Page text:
Basic individual statistics never appropriate actual on-court value. To a certain degree, all players are more or less than box scores or per game averages seemingly suggest. But the real worth of a select type of player transcends that surface-level analysis even farther than most others.
Tyson Chandler might be basketball’s foremost example. An All-Star and 2012 Olympic Gold Medalist, his influence on the Knicks extends far beyond league-leading field goal percentages or hordes of double-doubles. It’s Chandler’s work on defense as pick-and-roll destroyer and back-line intimidator that garners postseason hardware and universal acclaim, but his impact on the other end is nearly as instrumental to New York’s success. There’s no broadly accepted individual statistic to measure the effects of Chandler’s bone-crushing picks and space-making rolls to the rim, but a simple eye-test and team-wide scoring numbers paint an accurate portrayal of just how important he is to the Knicks offensively. An even better barometer of his two-way consequence? Wins and losses.
At 6-15 and recent victim of a 41-point home loss to Jordan Crawford and the Boston Celtics, New York’s recently gone from major disappointment to outright laughingstock. But if there’s a tiny glimmer of hope for the Knicks, it’s that this potentially franchise-altering start to the season has come with Chandler sidelined. New York’s center has missed the last 16 games after suffering a non-displaced fracture of his right fibula in the first quarter against Charlotte on November 5th; recent reports suggest Chandler will return to action by the end of December.
And if those reports indeed prove the case, the Knicks have reason for small doses of hope; Chandler’s influence is that sweeping and the state of the Eastern Conference is that bleak. A similar scale of optimism exists across the river in Brooklyn. The Nets are awful, but improving health and fortuitous ancillary circumstance has Brooklyn in a far better position than its level of play deserves.
Other teams aren’t so lucky. The Western Conference is a murderer’s row of championship contenders and sub-contenders, coupled with a middle class that’s far better and bigger than its counterpart to the east. If the season ended today, there would be five Western Conference teams left out of postseason play that have a better record than the East’s fourth-seeded Celtics.
Last of those five unfortunate organizations? The New Orleans Pelicans.
New Orleans is 10-10 after an overtime win over the Pistons on Wednesday night, two games out from the West’s eighth and final playoff spot. That the Pelicans have reached even this level of respectability is a testament to their almost blindingly bright future. New Orleans finds itself right in the thick of contention – exactly where many predicted after a busy summer – as 2014 approaches despite a rash of injuries to its top two players.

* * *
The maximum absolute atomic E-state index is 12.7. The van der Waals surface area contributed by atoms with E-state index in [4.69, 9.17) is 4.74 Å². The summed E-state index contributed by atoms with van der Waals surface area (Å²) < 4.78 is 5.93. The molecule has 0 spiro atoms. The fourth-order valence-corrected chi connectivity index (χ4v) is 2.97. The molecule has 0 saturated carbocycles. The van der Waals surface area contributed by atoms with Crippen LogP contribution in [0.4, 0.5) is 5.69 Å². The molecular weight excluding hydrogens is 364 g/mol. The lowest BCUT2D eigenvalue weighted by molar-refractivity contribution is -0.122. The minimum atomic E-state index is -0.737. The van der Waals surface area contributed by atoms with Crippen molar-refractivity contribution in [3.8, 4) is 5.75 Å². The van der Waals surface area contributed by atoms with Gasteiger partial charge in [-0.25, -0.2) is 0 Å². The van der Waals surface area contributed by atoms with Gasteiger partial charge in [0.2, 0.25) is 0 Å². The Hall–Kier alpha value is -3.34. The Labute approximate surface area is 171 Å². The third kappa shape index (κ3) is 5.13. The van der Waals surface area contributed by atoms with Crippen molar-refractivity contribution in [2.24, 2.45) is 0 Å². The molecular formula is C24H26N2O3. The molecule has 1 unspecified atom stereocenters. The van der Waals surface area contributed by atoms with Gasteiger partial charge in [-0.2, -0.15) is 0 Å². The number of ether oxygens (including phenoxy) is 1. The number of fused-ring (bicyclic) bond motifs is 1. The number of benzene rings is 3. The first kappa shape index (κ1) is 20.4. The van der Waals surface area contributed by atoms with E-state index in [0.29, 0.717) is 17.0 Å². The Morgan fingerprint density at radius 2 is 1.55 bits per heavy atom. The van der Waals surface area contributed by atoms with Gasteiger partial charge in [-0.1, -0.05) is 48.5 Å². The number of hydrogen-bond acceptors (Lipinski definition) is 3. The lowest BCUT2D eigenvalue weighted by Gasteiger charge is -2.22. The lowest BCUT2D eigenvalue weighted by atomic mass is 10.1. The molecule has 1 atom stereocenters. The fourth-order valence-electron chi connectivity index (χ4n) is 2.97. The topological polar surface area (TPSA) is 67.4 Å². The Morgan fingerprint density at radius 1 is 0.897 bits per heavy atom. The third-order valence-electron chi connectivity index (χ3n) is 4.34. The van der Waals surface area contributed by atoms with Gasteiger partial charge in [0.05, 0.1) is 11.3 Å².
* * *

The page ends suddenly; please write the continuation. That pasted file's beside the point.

You know about Anthony Davis – the Pelicans’ super sophomore has already missed four games and will be sidelined several more weeks due to a minor fracture in his left hand. Far less publicized but perhaps as pertinent, though, was the early-season absence of Ryan Anderson.
New Orleans played its first nine games of the season without the 25 year-old sharpshooter, but the narrative barely noticed. After the Pellies opened 3-6 this year, stories centered on Davis’s development during a disappointing start and big picture organizational questions that clouded the future. Was Jrue Holiday really worth two first-round picks? Would three-guard lineups – featuring Holiday, Eric Gordon, and much-maligned free agent acquisition Tyreke Evans – ever figure it out? How safe was Monty Williams?
Valid or otherwise, those concerns ignored the crucial context of Anderson’s injury. Expecting the young and revamped Pelicans to take off running this season was irrational; assuming they’d do so without the full extent of their core available was downright irresponsible.
Considering the circumstances, that New Orleans is .500 in mid-December is cause for minor celebration. Playing just one extended stretch without Anderson or Davis should be a losing proposition, but two in as many months? It wouldn’t shock if the Pelicans were dead in the water by now. That’s an understanding lost on most, though, indicative of the NBA world’s error in assessing Anderson’s worth.
He’s hardly Davis as talent or commodity – not close, actually. But just like Chandler, Anderson is the rare player whose mere on-court presence flies in the face of time-honored analysis. And if this season’s early trends prove sustainable, his reputation will finally align with his impact.